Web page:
Female hysteria was a disease recognized as a legitimate illness by physicians from ancient times up to the early 20th century.  Female hysteria was characterized by faintness, nervousness, sexual desire, insomnia, fluid retention, heaviness in the abdomen, muscle spasm, shortness of breath, irritability, loss of appetite for food or sex, and “a tendency to cause trouble”.  In essence, female hysteria was a catchall term for a number of disorders.  In fact, one physician wrote a 75 page paper on the possible symptoms of female hysteria.  Some were legitimate, such as what we would now recognize as schizophrenia, manic depression, or other mental disorders.  Others were merely the result of societal norms which expected women to be submissive housewives and babymakers.

The height of female hysteria occurred during the 19th century.  Before the 19th century there was little doctors could do about female hysteria. Often women with severe cases spent their lives in mental asylums, the hell holes of 18th, 19th, and early 20th century societies.  However, in the later half of the 19th century physicians began to take a scientific look at female hysteria.  In an age that produced the likes of Sigmund Freud, its not unusual that 19th century physicians would come up with some truly bizarre ideas.

The mainstream theory at the time was that the womb contained a “female semen”, which intermixed with male semen during sexual intercourse allowing the fertilization of the egg.  It was also believed that female semen could become poisonous if a woman didn’t experience intercourse of climax often enough.  To regulate the female semen levels of women, 19th century physicians developed ways to induce “hysterical paroxysm” (orgasm) among women afflicted with the disease.  At first physicians, with the assistance of a midwife, would simply use  bare hands to administer a “pelvic massage” on a woman’s nether regions.  Then the rise of technology led to new treatments.  One was used high pressure water hoses to perform the massage.  Eventually, industrialization led to the invention of mechanical and electrical vibrators.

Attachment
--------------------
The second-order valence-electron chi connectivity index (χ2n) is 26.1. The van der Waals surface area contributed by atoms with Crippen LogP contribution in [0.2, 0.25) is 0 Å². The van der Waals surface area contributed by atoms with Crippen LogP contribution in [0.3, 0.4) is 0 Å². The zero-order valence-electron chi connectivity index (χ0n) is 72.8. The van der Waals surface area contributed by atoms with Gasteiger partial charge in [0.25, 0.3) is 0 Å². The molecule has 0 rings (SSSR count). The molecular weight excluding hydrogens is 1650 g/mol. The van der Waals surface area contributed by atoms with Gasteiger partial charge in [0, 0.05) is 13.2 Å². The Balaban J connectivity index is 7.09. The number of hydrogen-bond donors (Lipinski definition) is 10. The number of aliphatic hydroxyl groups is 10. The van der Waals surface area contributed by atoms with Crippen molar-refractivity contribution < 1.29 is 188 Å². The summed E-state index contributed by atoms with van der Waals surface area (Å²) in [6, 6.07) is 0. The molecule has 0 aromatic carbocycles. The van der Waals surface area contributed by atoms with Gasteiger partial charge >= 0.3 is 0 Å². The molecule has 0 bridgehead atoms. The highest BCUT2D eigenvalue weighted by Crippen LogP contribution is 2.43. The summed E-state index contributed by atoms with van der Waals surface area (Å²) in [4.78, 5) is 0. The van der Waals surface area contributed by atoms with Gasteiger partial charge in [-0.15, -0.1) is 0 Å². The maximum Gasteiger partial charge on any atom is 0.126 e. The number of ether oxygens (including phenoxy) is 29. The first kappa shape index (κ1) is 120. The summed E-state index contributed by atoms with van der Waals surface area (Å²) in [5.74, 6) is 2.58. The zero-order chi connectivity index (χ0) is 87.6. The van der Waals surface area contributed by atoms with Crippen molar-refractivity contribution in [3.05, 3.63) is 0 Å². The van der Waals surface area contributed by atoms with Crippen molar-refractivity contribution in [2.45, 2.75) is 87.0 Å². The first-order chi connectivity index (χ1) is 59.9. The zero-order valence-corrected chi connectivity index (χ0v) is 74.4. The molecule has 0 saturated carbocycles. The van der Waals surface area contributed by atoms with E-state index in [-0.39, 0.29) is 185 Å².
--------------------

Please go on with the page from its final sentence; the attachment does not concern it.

The decline of female hysteria came in the 20th century, when modern medicine and science discovered somewhat more rational reasons for disease.  Over time the diagnosis of female hysteria would gain a reputation as a BS diagnosis from an ignorant past.  The use of pelvic massage was seen as a gross, degrading, and offensive treatment. Considering it was sometimes done on mentally ill patients against their will, today it would be considered sexual assault.  However, the early 20th century would see a new cure-all for mental illness which was even more horrifying; the lobotomy.

Scarce “Little All Right Firearms Company” .22 caliber palm pistol.
Estimated Value: $1,400 - $2,250

Scarce “Little All Right Firearms Company” .22 caliber palm pistol.

Estimated Value: $1,400 - $2,250

Rare cased and engraved Jarre ten shot percussion harmonica pistol, made in Paris, mid 19th century.

Sold at Auction:   10,000

A rare bone and pearl decorated flintlock axe pistol originating from Silesia, circa 1670.

A map of Africa by Sebastian Munster circa 1554. 
Among the oddities of this map;
Modern day Somalia is labeled as “The Kingdom of Ceylon” (Sri Lanka).
A part of Libya is in West Africa.
Ethiopia is located in Central Africa.
There is a dense forest shown in the Sahara Desert.
The fabled city of Hamarich, capital city of the Kingdom of Prester John is located in Sudan or Darfur.  According to Christian European legend, Prester John was the king or emperor of a mighty Christian realm located either in Africa or Asia.  The belief in Prester John’s kingdom persisted up to the 17th century, when it was proven to have never existed.  
A cyclops is clearly shown sitting on the border between modern day Nigeria and Cameroon.  Appearently Europeans believed a tribe of one eyed people called the “Moniculi” live there.

A map of Africa by Sebastian Munster circa 1554. 

Among the oddities of this map;

  • Modern day Somalia is labeled as “The Kingdom of Ceylon” (Sri Lanka).
  • A part of Libya is in West Africa.
  • Ethiopia is located in Central Africa.
  • There is a dense forest shown in the Sahara Desert.
  • The fabled city of Hamarich, capital city of the Kingdom of Prester John is located in Sudan or Darfur.  According to Christian European legend, Prester John was the king or emperor of a mighty Christian realm located either in Africa or Asia.  The belief in Prester John’s kingdom persisted up to the 17th century, when it was proven to have never existed.  
  • A cyclops is clearly shown sitting on the border between modern day Nigeria and Cameroon.  Appearently Europeans believed a tribe of one eyed people called the “Moniculi” live there.

A rare Jarre style harmonica pistol produced by S. Osborne Company in the US.  Mid 19th century.

Miniature flintlock duckfoot pistol, 19th century.

Miniature flintlock duckfoot pistol, 19th century.